Experiments with a Low Cost Interface for 3D Texture Scanning – DaraghByrne.me

Daragh Byrne Associate Teaching Professor
School of Architecture, Carnegie Mellon University. Core faculty for MSCD and PhD CD.
Courtesy appointments in the School of Design and the Human Computer Interaction Institute.
Afflilated facilty with the IDeATe network, Block Center for Technology and Society, and CyLab.
Co-Lead of the TRACES Lab. Co-founder and platform lead for a2ru's Ground Works.

Experiments with a Low Cost Interface for 3D Texture Scanning

Dates 2018 - 2019

Collaborators Wei Wei Chi, Daniel Cardoso Llach, Roberta Klatzky.

Inspired by the Bauhaus material sensory training, Wei Wei Chi (MSCD'19) examine the role that texture plays in contemporary design workflows. To do this, Wei Wei prepared a prototype texture scanning device that allows near real-time sampling of physical textures at microscopic scale.

This was implemented as a low-cost, portable, open-source device. The implementation is designed to be portable and easy to use with a variety of materials. To scan, a user places the microscope over the material and selects the scanning mode in the interface. It takes approximately 10 seconds to scan and prepare a 3D mesh.

The goal for this project was to develop a low-cost (under $200), replicable texture scanning tool that operates effectively to increase access of texture scanning for designers. Initially this tool was targeted towards architects. Later, and with the tool developed, we surveyed a broader range of potential applications through expert interviews and design case studies. This is discussed in subsequent sections. In preparing the tool, we selected parts that could be easily sourced from hobbyist electronics sites. Only two custom components (a programable LED array and a 3D printed extension cap) are required to replicate the design. The user interface and modeling software was prepared in Python. The texture modeling algorithms were selected to balance reliability and performance, so as to run effectively on a Raspberry Pi.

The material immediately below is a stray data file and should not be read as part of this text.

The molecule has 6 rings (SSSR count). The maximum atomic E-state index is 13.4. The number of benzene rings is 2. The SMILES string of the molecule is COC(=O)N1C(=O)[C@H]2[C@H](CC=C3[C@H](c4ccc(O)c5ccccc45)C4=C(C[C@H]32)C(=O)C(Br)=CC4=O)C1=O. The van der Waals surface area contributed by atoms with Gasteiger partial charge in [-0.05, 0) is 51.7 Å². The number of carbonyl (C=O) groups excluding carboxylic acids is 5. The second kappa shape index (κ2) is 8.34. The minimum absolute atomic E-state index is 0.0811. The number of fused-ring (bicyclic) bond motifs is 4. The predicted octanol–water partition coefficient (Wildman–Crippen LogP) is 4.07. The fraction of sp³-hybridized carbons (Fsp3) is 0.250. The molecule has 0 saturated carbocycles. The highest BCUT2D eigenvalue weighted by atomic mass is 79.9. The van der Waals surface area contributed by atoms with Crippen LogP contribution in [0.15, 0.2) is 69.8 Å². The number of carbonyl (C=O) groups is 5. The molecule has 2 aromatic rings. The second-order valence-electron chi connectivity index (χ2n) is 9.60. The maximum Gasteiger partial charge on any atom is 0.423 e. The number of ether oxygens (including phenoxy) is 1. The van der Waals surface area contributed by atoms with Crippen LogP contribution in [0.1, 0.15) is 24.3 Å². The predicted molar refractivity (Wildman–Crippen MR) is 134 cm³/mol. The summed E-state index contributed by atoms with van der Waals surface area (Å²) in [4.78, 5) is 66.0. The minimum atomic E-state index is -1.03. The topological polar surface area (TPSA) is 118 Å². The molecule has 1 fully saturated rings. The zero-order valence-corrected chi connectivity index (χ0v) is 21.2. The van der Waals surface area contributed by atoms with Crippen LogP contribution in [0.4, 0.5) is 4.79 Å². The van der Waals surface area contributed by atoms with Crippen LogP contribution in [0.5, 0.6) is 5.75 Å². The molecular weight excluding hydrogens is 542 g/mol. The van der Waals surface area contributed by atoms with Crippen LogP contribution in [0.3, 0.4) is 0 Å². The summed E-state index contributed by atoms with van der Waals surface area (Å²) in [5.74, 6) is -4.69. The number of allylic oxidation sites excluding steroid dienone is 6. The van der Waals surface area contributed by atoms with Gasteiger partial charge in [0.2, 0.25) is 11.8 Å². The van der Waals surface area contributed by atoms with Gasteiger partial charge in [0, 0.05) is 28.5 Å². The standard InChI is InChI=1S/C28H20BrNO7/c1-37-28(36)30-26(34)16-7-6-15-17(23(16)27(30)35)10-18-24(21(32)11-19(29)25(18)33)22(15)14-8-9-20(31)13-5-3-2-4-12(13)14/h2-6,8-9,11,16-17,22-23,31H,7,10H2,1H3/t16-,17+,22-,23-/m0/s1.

The hardware consists of an augmented Z-Star Venus USB microscope, a 7” touch screen interface, a Raspberry Pi 3B+ that runs a custom computer vision package and user interface to manage the scanning process. This is illustrated above left. The USB microscope is the key component. It supports a 2MP (or 5MP interpolated) image, with 220x magnification and an adjustable focal length from 10mm-50mm. This is fixed after calibration. To augment the USB microscope (see below left), the standard LED array was replaced with a programmable custom circular LED array. This places a series of LEDs at 45° intervals. This is essential to capture a series of 8 images at specific degree intervals as part of the texture modeling process. The inset image center left shows the custom circular LEDs array fitted onto the USB microscope.

Next Wei Wei examined the value and opportunities created by incorporating 3D textures into design workflows. This gathered a series of case studies of scanned materials, and discuss the fidelity of the textures produced, and its rendering of materiality. This explored both typical (wood, fibers) and atypical (bioplastics, state changes) materials.

Three expert users examine these cases and reflect on potential opportunities for material inquiry enabled by this tool. Finally, Wei Wei experimented with ways this tool might augment design processes and reintroduce material sensibility training, similar to that of the Bauhaus sensory training.

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Related Publications



Chi, W.W., & Byrne, D. (2020). Cultivating material knowledge: Experiments with a low cost interface for 3D texture scanning. DIS ’20, July 6–10, 2020, Eindhoven, Netherlands.